Those Senators are now known as the Monsanto 71. The list includes Rand Paul and Ted Cruz, both senators from agricultural states (Kentucky and Texas) where Monsanto continues to exercise heavy influence over farmers.
Shockingly, most farmers who are planting GMOs have no knowledge whatsoever of what GMOs are or why people don’t want them in their food. They’ve been lied to by the biotech industry which promised them “higher yields” and “greater profits.” In reality, GM crop yields have plummeted even while giving rise to herbicide-resistant “superweeds” that now threaten many farms. With soils that have been rendered sterile with glyphosate and crop yields falling, farmers are increasingly finding themselves in dire straights.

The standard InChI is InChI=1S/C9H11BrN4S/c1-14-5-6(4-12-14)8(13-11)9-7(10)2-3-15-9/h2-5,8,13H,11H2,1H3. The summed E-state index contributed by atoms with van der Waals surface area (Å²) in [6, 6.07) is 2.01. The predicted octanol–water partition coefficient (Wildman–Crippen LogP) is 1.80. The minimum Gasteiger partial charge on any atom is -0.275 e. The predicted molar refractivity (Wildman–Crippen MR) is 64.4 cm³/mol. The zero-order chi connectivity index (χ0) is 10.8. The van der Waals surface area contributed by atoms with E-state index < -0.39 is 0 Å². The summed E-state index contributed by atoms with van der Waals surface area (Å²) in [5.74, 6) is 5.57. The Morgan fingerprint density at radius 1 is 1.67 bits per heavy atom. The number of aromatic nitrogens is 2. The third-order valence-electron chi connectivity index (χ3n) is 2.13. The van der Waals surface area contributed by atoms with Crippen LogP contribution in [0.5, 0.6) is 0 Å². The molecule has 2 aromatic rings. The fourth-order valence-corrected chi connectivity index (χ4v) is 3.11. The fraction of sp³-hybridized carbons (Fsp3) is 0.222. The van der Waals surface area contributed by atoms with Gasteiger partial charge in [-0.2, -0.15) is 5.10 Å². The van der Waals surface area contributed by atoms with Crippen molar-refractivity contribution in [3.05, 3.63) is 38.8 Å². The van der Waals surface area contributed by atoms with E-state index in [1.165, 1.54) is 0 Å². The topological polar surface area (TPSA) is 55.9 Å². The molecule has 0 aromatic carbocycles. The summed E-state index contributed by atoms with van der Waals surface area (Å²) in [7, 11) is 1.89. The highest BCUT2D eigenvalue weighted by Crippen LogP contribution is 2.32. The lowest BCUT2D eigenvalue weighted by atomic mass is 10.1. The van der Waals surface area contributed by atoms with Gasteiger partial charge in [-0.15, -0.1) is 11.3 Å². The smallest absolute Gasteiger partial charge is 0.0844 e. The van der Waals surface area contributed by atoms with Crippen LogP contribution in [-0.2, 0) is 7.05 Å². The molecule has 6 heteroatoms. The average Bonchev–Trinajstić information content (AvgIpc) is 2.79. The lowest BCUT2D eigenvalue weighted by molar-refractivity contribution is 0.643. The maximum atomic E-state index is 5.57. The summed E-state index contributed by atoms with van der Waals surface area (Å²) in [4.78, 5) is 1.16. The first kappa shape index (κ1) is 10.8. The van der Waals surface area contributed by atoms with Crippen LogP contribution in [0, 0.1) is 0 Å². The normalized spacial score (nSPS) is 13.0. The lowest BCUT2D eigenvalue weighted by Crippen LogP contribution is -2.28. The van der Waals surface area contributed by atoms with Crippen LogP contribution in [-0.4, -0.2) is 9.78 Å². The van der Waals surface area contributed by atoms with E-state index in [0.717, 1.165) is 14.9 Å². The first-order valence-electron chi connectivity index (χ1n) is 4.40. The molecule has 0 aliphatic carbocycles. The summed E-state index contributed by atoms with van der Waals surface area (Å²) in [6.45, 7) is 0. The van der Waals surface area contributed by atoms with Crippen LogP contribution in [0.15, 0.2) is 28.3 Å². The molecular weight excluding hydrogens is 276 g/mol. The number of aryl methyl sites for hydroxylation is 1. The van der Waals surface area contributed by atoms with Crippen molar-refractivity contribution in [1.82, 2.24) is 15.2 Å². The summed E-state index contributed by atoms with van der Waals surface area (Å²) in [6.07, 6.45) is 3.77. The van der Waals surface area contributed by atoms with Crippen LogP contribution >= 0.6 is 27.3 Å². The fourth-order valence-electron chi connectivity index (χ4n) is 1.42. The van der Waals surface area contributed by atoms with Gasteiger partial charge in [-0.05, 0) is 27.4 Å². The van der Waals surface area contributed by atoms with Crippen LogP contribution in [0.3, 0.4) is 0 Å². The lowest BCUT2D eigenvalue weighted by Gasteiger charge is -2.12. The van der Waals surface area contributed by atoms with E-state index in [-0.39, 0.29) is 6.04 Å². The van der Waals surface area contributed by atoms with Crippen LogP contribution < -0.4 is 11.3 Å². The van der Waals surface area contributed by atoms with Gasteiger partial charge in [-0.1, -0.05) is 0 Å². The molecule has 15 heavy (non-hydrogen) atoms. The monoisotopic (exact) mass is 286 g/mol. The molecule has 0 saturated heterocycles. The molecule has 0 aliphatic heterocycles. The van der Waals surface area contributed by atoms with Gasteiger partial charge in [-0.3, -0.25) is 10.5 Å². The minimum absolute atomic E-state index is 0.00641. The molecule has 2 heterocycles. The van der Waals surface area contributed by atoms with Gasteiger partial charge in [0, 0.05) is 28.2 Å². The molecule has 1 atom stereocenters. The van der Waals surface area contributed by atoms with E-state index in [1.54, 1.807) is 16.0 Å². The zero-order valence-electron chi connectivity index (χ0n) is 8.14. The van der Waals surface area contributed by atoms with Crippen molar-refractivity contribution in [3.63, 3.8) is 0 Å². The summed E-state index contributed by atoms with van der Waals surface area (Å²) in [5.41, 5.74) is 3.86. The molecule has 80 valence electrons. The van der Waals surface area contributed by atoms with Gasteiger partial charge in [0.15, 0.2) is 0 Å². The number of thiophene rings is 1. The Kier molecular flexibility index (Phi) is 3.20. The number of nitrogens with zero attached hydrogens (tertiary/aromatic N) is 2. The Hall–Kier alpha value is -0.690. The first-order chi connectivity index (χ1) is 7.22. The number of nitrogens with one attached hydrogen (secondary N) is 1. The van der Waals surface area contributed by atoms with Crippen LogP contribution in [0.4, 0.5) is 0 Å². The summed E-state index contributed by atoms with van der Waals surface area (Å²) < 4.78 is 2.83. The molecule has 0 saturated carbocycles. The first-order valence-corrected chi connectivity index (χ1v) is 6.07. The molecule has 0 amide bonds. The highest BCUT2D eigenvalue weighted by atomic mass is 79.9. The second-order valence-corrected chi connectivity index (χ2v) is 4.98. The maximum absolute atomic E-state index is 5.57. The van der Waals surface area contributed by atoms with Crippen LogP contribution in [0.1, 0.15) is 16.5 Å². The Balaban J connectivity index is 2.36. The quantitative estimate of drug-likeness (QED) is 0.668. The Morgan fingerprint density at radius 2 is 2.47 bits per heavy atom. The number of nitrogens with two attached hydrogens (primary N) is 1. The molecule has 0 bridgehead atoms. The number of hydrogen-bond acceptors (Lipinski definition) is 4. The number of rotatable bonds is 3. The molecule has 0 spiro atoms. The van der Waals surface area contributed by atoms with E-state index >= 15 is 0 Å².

Their only way out, of course, is to return to planting non-GMO crops. But wisdom moves very, very slowly through Texas A&M, a Monsanto stronghold and key propaganda center for pushing frankenfoods in the South.
A genetic apocalypse may devastate America’s bread basket
Hungary was wise to protect its agricultural sector from Monsanto’s imperialism. In contrast, America is incredibly foolish to sell out its food supply to destructive corporate interests that value nothing but profit.
By disallowing GMO labeling and promoting the continued commercialization of genetically modified crops (thanks, USDA!), the U.S. government is playing Russian roulette with America’s food future . One day, something the scientists didn’t anticipate will kick in, and the crimes against nature that have been committed by Monsanto will explode into a genetic apocalypse that threatens the future of life on our planet.